The scientist's reputation is looking under threat
Last year, I asked whether the woke mob was coming for Charles Darwin. With other eminent persons of the 18th and 19th centuries under attack e.g. David Hume and William Gladstone, it’s not unreasonable to suppose that Darwin might get cancelled too.
Then last week, Science — a prestigious journal — published an editorial attacking Darwin as an “English man with injurious and unfounded prejudices”. The author, Princeton anthropologist Agustín Fuentes, says that we “must push against [Darwin’s] unfounded and harmful assertions.”
As I made clear in my own article, Darwin did indeed have some horrible opinions. But what exactly does Fuentes mean by “push back”? This seems to be the nub of it: “the scientific community,” he says, “can reject the legacy of bias and harm in the evolutionary sciences by … making inclusive practices central to evolutionary inquiry.”
Yes, let’s be inclusive. However, the only thing that should be central to all scientific inquiry is the scientific method. After all, that’s how the things that Darwin got scientifically wrong have been exposed.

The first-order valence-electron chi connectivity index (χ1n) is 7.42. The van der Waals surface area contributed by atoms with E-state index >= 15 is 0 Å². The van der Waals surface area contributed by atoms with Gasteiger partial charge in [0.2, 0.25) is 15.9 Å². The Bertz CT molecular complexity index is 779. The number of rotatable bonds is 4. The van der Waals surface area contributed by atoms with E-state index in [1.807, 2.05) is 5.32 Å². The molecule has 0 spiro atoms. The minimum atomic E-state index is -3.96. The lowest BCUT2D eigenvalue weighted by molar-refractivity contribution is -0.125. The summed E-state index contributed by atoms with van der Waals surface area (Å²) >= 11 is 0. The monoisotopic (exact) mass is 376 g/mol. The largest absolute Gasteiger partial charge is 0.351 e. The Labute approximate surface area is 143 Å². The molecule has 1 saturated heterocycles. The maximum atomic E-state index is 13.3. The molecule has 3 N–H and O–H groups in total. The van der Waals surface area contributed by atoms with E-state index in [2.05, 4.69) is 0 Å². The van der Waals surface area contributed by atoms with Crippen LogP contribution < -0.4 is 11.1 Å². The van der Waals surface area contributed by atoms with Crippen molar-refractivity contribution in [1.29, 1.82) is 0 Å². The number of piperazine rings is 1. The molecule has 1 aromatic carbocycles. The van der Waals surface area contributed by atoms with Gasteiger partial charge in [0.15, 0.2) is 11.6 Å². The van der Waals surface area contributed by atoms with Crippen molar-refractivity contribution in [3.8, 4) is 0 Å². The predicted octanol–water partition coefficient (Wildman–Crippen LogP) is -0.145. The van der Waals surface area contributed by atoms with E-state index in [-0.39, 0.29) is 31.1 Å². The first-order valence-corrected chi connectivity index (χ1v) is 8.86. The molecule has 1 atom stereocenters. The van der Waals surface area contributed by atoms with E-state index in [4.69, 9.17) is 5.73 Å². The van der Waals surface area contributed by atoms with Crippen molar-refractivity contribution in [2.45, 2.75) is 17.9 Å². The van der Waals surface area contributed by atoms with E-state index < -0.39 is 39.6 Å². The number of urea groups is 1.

At the same time, we need to distinguish his scientific errors from his moral ones. They’re not completely unrelated, of course, but fusing them completely provides a basis on which to get Darwin cancelled, and perhaps evolutionary biology itself. So far, the Science editorial has done more to stir up the opponents of cancel culture than its practitioners, but if a cancellation were afoot, these would be the signs to look out for:
Firstly, and most obviously, symbolic actions. Concerted calls to remove statues of Charles Darwin, or rename things named in his honour, would be an immediate cause for concern. All the more so if universities, museums and other institutions comply.
Secondly, the injection of politics into science. As long as it isn’t used as an excuse for indoctrination, it’s legitimate to bring political analysis into studies of the history of science. However, the study of science itself should be about science and science alone. If we allow facts and experimentation to be crowded out by opinion and ideology then we’re in serious trouble.
Thirdly, the ‘de-centring’ of evolution within biology. Sometimes subtle attacks are the most deadly. An overtly political assault on Darwin and Darwinism is, for the moment, likely to backfire. But to achieve a stealth cancellation of Darwin or Darwinism you don’t need to add politics to the scientific curriculum, rather subtract the science you don’t like.
I don’t mean removing all mention of natural selection (too unsubtle), but rather ‘centring’ Darwinism by emphasising other biological mechanisms — especially those that involve cooperation instead of competition between organisms (right now, underground fungal networks are super-trendy). It’s not that these mechanisms don’t exist, but that their potential as symbols are easily abused by ideologues for whom everything is political.
So, to use another biological metaphor, watch the curriculum like a hawk.